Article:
[Objective - There is no internationally accepted guideline for treatment of spondylolisthesis in the literature, otherwise this degenerative disease has great social and economical impact. There is no hungarian study examining the efficacy of instrumented fusion procedure in surgical treatment of spondylolisthesis. In current study we examined the effectiveness of fusion technique focusing on the impact of quality of life. Methods - Between 1st January, 2011 and 30th June, 2012 we examined a group of patients - who were operated on by instrumented fusion technique because of spondylolisthesis -, in the National Institute of Clinical Neurosciences, using the Oswestry Low Back Disability Questionnaire. All patients were treated after ineffective conservative treatment. The question was wheather how has changed the patients’ quality of life after the operation. Paired-sample t-test was used in this study. Results - Eighty-eight of the 97 examined patients reported different levels of impovement in the postoperative period, two patient’s condition has not changed in spite of the surgery, seven patient’s condition showed progression in average one year after the surgery. The pain improved most significantly (55.5%) (p<0.0001). Using the 16 point borderline according to the Questionnaire (over moderate disability), significant improvement was detected in 50 patients (51.5%). Succesful surgical result - according to the quality of life - was seen in 77.41% of male and in 50.98% of female patients. According to the different age groups, 72.72% of the younger (before retirement), and 53.06% of the retired patients belonged to this group. At least 15 point improvement was detected 35.05% of the patients, the overall improvement was 10.5 point. Discussion - Our results proved effectiveness of instrumented surgical fusion procedure in the treatment of degenerative spondylolisthesis. According to our results the younger male population with significant symptoms is the group, where improvement in quality of life is more pronaunced after the surgical procedure. Conclusion - The instrumented fusion surgical technique provides successful clinical and surgical outcome in patients with degenerative spondylolisthesis. It could improve the quality of life. Althought multicentre follow-up studies are needed to determine the exact indication and optimal therapy.]

Clinical Neuroscience

[Our clinical experience with zonisamide in resistant generalized epilepsy syndromes]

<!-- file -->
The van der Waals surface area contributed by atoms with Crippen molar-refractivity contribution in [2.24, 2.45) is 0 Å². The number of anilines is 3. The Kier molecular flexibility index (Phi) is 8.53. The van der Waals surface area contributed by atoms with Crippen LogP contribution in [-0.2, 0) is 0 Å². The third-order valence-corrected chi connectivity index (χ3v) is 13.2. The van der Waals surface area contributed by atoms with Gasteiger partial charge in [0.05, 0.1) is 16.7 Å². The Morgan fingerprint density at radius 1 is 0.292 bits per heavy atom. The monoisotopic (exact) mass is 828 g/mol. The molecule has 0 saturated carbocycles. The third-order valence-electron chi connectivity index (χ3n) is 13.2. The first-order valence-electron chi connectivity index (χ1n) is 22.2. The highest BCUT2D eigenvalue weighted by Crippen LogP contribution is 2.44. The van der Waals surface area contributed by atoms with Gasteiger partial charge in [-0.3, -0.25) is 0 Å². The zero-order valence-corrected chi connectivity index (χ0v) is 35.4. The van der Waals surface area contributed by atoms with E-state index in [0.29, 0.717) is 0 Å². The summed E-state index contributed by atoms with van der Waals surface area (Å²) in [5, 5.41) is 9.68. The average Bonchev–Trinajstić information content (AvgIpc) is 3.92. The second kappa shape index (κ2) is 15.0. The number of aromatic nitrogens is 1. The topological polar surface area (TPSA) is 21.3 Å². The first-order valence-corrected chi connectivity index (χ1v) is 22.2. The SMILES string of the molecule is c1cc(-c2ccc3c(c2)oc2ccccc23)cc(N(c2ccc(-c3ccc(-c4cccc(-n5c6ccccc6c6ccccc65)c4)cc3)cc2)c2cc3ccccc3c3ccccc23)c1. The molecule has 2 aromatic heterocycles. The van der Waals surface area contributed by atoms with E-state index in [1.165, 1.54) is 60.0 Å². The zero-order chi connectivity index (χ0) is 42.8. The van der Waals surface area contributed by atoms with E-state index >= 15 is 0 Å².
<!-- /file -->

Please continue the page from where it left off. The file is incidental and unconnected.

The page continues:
KELEMEN Anna, RÁSONYI György, NEUWIRTH Magdolna, BARCS Gábor, SZŰCS Anna, JAKUS Rita, FABÓ Dániel, JUHOS Vera, PÁLFY Beatrix, HALÁSZ Péter

[Purpose - Zonisamide is licensed in the European Union for adjunctive therapy for partial epilepsy, but its efficacy in generalized epilepsy was less explored. Methods - This prospective observational study included 47 patients (mean age 29 years, range 3-50) with different resistant generalized epilepsy syndromes: idiopathic generalized syndromes (IGE) 15 patients, (juvenile myoclonic epilepsy four, absence epilepsy four, myoclonic absence two, unclassified IGE five), progressive myoclonic epilepsy type 1 (PME1) four, severe myoclonic epilepsy of infancy (SMEI) three, borderline SMEI three, Lennox-Gastaut syndrome/secondary generalized epileptic encephalopties 23 patients. All patients were followed up for at least six months. The mean dose given was 367 mg/day (range 100-600 mg/day), the patients received at least one and no more than two concomitant AE. Response was defined as more than 50% seizure reduction or seizure freedom. Results - The best effect was achieved in PME one, all the patients were responders. Myoclonic seizures were reduced 80%, none of the patients had generalized tonic clonic (GTC) seizures. In two of the four patients all other antiepileptics were tapered of (including piracetam), so they were GTC seizure and almost myoclonia free on zonisamide only. Responder rates were in GEFS ± SME 62.5%, in resistant IGE 62.5%, and in epileptic encephalopathies 33.3% patients. Tolerance after initial efficacy developed in six patients. Adverse effects were mild: weight loss, somnolence and confusion were repeatedly reported. Three patients reported cognitive improvement. Conclusion - Clinical benefit of a broad spectrum antiepileptic zonisamide extends across seizure types, ages and epilepsy syndromes. The efficacy in PME proved to be excellent.]